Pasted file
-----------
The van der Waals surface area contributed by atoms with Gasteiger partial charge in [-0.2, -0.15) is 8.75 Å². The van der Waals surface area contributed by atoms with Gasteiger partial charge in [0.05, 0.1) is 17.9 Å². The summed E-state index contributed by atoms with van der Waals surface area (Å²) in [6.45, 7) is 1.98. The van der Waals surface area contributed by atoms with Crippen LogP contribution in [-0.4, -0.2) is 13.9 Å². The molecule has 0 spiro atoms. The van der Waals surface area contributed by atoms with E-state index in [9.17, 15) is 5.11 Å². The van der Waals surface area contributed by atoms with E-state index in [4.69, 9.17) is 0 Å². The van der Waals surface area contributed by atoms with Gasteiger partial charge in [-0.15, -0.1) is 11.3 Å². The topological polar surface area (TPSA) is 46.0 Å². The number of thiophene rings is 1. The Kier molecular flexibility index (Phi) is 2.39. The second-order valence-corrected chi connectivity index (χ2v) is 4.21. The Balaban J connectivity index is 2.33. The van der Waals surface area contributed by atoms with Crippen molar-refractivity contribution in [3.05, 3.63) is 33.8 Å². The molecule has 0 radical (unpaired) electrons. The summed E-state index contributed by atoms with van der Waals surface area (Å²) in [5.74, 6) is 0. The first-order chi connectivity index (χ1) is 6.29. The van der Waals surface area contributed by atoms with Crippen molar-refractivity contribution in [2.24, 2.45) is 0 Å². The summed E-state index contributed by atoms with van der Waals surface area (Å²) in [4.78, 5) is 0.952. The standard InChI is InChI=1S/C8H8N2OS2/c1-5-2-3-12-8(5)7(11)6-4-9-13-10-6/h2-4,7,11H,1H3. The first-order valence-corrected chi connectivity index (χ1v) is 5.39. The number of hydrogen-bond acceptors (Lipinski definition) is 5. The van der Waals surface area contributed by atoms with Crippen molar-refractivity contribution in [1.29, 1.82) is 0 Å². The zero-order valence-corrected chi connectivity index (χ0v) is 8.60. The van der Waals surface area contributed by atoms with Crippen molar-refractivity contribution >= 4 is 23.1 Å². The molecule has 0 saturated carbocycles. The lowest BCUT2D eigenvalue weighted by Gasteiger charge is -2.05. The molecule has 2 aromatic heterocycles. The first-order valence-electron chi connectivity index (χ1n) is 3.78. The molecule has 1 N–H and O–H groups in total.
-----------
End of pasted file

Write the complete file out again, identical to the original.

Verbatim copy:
The van der Waals surface area contributed by atoms with Gasteiger partial charge in [-0.2, -0.15) is 8.75 Å². The van der Waals surface area contributed by atoms with Gasteiger partial charge in [0.05, 0.1) is 17.9 Å². The summed E-state index contributed by atoms with van der Waals surface area (Å²) in [6.45, 7) is 1.98. The van der Waals surface area contributed by atoms with Crippen LogP contribution in [-0.4, -0.2) is 13.9 Å². The molecule has 0 spiro atoms. The van der Waals surface area contributed by atoms with E-state index in [9.17, 15) is 5.11 Å². The van der Waals surface area contributed by atoms with E-state index in [4.69, 9.17) is 0 Å². The van der Waals surface area contributed by atoms with Gasteiger partial charge in [-0.15, -0.1) is 11.3 Å². The topological polar surface area (TPSA) is 46.0 Å². The number of thiophene rings is 1. The Kier molecular flexibility index (Phi) is 2.39. The second-order valence-corrected chi connectivity index (χ2v) is 4.21. The Balaban J connectivity index is 2.33. The van der Waals surface area contributed by atoms with Crippen molar-refractivity contribution in [3.05, 3.63) is 33.8 Å². The molecule has 0 radical (unpaired) electrons. The summed E-state index contributed by atoms with van der Waals surface area (Å²) in [5.74, 6) is 0. The first-order chi connectivity index (χ1) is 6.29. The van der Waals surface area contributed by atoms with Crippen molar-refractivity contribution in [2.24, 2.45) is 0 Å². The summed E-state index contributed by atoms with van der Waals surface area (Å²) in [4.78, 5) is 0.952. The standard InChI is InChI=1S/C8H8N2OS2/c1-5-2-3-12-8(5)7(11)6-4-9-13-10-6/h2-4,7,11H,1H3. The first-order valence-corrected chi connectivity index (χ1v) is 5.39. The number of hydrogen-bond acceptors (Lipinski definition) is 5. The van der Waals surface area contributed by atoms with Crippen molar-refractivity contribution in [1.29, 1.82) is 0 Å². The zero-order valence-corrected chi connectivity index (χ0v) is 8.60. The van der Waals surface area contributed by atoms with Crippen molar-refractivity contribution >= 4 is 23.1 Å². The molecule has 0 saturated carbocycles. The lowest BCUT2D eigenvalue weighted by Gasteiger charge is -2.05. The molecule has 2 aromatic heterocycles. The first-order valence-electron chi connectivity index (χ1n) is 3.78. The molecule has 1 N–H and O–H groups in total.